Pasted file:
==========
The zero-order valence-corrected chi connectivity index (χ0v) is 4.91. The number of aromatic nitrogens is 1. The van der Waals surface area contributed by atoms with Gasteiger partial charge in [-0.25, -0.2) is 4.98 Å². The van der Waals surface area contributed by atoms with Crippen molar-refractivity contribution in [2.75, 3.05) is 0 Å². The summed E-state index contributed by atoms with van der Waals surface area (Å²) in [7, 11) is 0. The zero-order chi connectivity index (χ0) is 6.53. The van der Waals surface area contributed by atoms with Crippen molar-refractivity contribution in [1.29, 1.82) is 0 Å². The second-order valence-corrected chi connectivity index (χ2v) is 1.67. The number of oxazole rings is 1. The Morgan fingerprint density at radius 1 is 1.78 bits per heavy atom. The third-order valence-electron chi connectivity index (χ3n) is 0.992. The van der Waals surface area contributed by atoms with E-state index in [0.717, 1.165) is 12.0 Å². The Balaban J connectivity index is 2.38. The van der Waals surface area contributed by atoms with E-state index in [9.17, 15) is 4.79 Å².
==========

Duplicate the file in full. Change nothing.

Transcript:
The zero-order valence-corrected chi connectivity index (χ0v) is 4.91. The number of aromatic nitrogens is 1. The van der Waals surface area contributed by atoms with Gasteiger partial charge in [-0.25, -0.2) is 4.98 Å². The van der Waals surface area contributed by atoms with Crippen molar-refractivity contribution in [2.75, 3.05) is 0 Å². The summed E-state index contributed by atoms with van der Waals surface area (Å²) in [7, 11) is 0. The zero-order chi connectivity index (χ0) is 6.53. The van der Waals surface area contributed by atoms with Crippen molar-refractivity contribution in [1.29, 1.82) is 0 Å². The second-order valence-corrected chi connectivity index (χ2v) is 1.67. The number of oxazole rings is 1. The Morgan fingerprint density at radius 1 is 1.78 bits per heavy atom. The third-order valence-electron chi connectivity index (χ3n) is 0.992. The van der Waals surface area contributed by atoms with E-state index in [0.717, 1.165) is 12.0 Å². The Balaban J connectivity index is 2.38. The van der Waals surface area contributed by atoms with E-state index in [9.17, 15) is 4.79 Å².